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Grosvenor sells Vancouver office

The US arm of the British property firm, led by the Duke of Westminster, has sold the Grosvenor Building it developed in 1985 to merchandising and real estate firm Kingswood Capital. Only two other Vancouver office transactions over $5m have taken place to date this year.

Grosvenor Americas has sold the Grosvenor Building in Vancouver to local investment firm Kingswood Capital Corporation, the firm said in a statement.

Grosvenor developed the property in 1985. Financial details were not disclosed.

Kingswood Capital, founded by Joseph Segal in 1948, is a private group of corporations targeting real estate, manufacturing, venture capital funding and television.

Grosvenor said 40 percent of the rentable space in the 21-storey Class A office tower was leased to three law firms, while Grosvenor itself occupies one floor. The building will retain the name, the Grosvenor Building, while the firm continues to have a presence in the property.

German open-ended fund Deka Immobilien hit the headlines last month when it bought the landmark Bentall V office property in Vancouver for $246.5 million – the largest four largest transcation in North America in 2009, according to data provider Real Capital Analytics. Just one other Vancouver office was sold for more than $5 million in 2009 – Metrotown Place III, which was bought by utility corporation Metro Vancouver for $11.9 million in May.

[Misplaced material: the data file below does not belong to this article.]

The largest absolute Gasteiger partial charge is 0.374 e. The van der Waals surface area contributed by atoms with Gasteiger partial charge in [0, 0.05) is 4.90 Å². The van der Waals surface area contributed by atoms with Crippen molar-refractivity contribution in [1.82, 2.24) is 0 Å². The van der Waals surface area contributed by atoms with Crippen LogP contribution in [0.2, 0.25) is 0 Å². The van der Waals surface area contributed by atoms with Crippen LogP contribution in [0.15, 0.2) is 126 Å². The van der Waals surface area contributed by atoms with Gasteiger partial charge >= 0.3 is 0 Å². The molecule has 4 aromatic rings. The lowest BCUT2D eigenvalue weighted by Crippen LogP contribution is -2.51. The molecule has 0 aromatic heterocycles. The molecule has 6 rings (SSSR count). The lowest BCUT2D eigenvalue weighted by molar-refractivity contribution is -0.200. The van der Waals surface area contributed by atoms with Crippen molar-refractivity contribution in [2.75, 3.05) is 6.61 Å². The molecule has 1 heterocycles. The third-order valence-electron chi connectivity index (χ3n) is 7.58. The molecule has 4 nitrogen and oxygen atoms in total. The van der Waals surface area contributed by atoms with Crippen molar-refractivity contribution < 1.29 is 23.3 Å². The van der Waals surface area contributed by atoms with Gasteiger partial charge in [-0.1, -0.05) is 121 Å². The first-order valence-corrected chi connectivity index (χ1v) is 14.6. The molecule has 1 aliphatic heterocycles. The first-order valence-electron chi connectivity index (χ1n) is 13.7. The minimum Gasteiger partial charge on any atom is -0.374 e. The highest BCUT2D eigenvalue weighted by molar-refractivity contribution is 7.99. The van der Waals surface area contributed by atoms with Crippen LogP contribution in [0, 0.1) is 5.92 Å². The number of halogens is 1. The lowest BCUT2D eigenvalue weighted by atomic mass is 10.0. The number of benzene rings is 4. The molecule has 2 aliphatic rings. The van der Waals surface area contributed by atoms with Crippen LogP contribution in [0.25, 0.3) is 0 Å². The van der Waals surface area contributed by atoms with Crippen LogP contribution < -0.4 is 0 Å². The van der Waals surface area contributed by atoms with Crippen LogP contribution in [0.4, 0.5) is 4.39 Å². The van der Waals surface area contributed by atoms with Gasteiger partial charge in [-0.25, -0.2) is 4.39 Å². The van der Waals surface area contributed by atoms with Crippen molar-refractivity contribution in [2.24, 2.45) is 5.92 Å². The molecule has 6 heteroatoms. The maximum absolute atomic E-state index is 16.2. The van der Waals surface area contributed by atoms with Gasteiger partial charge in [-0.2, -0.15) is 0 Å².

Andrew Bibby, chief executive officer of Grosvenor Americas, said the capital raised by the sale would be used to make “strategic purchases over the next few years”.

Last November, Grosvenor purchased a portfolio of senior loans on 32 single-family homes and 126 lots in Atlanta, Georgia through its $100 million opportunistic debt fund, Grosvenor Residential Investment Partners.

To date the fund has just two portfolios of loans, including another package of senior loans on 26 lot subdivisions on 73 acres of land at Harrison Township, in New Jersey. The firm said the deals took “advantage of the attractive pricing and unique market conditions”.

Grosvenor, which first started operating in 1677 and now controls approximately 300 acres of prime central London real estate including vast swathes of Mayfair and Belgravia, branched out into fund management in 2005.

It bought asset manager Legg Mason Real Estate in 2006 to help boost its fund management presence in North America and Canada and, globally, has 70 investors in 23 funds and separate accounts.

The London-based firm recently said it was planning to grow its real estate funds exposure through the purchase of “complimentary fund management platforms”. Group chief executive Mark Preston told the Financial Times he regarded the opportunity to buy such vehicles cheaply as “once in a generation”.